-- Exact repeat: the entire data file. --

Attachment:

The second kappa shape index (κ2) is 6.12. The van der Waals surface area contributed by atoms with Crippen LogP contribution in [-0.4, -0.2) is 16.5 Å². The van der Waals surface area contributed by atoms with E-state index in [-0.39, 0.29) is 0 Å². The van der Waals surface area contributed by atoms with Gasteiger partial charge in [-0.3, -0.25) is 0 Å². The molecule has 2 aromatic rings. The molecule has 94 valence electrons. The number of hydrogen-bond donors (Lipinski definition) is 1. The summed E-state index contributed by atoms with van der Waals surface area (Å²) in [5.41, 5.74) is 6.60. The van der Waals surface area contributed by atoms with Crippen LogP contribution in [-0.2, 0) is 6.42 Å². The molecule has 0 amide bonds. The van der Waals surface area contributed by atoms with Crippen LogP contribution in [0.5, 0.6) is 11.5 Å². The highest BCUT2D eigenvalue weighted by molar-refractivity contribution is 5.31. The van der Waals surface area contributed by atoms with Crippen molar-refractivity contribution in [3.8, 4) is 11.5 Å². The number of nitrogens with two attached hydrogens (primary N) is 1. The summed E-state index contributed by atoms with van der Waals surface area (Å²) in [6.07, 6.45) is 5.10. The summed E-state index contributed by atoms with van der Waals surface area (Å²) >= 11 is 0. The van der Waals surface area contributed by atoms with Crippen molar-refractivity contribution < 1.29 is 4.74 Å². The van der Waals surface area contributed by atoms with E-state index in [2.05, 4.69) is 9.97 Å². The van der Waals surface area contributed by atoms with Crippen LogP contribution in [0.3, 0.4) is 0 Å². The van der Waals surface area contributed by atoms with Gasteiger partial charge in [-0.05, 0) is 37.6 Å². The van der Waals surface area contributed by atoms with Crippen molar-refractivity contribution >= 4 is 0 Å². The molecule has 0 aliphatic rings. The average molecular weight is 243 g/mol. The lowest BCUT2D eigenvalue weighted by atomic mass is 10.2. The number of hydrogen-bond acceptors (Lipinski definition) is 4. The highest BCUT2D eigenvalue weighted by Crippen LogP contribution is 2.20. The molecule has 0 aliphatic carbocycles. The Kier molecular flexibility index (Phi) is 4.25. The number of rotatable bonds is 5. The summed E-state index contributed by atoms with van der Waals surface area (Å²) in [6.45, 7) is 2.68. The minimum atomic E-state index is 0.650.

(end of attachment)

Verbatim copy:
The second kappa shape index (κ2) is 6.12. The van der Waals surface area contributed by atoms with Crippen LogP contribution in [-0.4, -0.2) is 16.5 Å². The van der Waals surface area contributed by atoms with E-state index in [-0.39, 0.29) is 0 Å². The van der Waals surface area contributed by atoms with Gasteiger partial charge in [-0.3, -0.25) is 0 Å². The molecule has 2 aromatic rings. The molecule has 94 valence electrons. The number of hydrogen-bond donors (Lipinski definition) is 1. The summed E-state index contributed by atoms with van der Waals surface area (Å²) in [5.41, 5.74) is 6.60. The van der Waals surface area contributed by atoms with Crippen LogP contribution in [-0.2, 0) is 6.42 Å². The molecule has 0 amide bonds. The van der Waals surface area contributed by atoms with Crippen LogP contribution in [0.5, 0.6) is 11.5 Å². The highest BCUT2D eigenvalue weighted by molar-refractivity contribution is 5.31. The van der Waals surface area contributed by atoms with Crippen molar-refractivity contribution in [3.8, 4) is 11.5 Å². The number of nitrogens with two attached hydrogens (primary N) is 1. The summed E-state index contributed by atoms with van der Waals surface area (Å²) in [6.07, 6.45) is 5.10. The summed E-state index contributed by atoms with van der Waals surface area (Å²) >= 11 is 0. The van der Waals surface area contributed by atoms with Crippen molar-refractivity contribution < 1.29 is 4.74 Å². The van der Waals surface area contributed by atoms with E-state index in [2.05, 4.69) is 9.97 Å². The van der Waals surface area contributed by atoms with Crippen LogP contribution in [0.3, 0.4) is 0 Å². The van der Waals surface area contributed by atoms with Gasteiger partial charge in [-0.05, 0) is 37.6 Å². The van der Waals surface area contributed by atoms with Crippen molar-refractivity contribution >= 4 is 0 Å². The molecule has 0 aliphatic rings. The average molecular weight is 243 g/mol. The lowest BCUT2D eigenvalue weighted by atomic mass is 10.2. The number of hydrogen-bond acceptors (Lipinski definition) is 4. The highest BCUT2D eigenvalue weighted by Crippen LogP contribution is 2.20. The molecule has 0 aliphatic carbocycles. The Kier molecular flexibility index (Phi) is 4.25. The number of rotatable bonds is 5. The summed E-state index contributed by atoms with van der Waals surface area (Å²) in [6.45, 7) is 2.68. The minimum atomic E-state index is 0.650.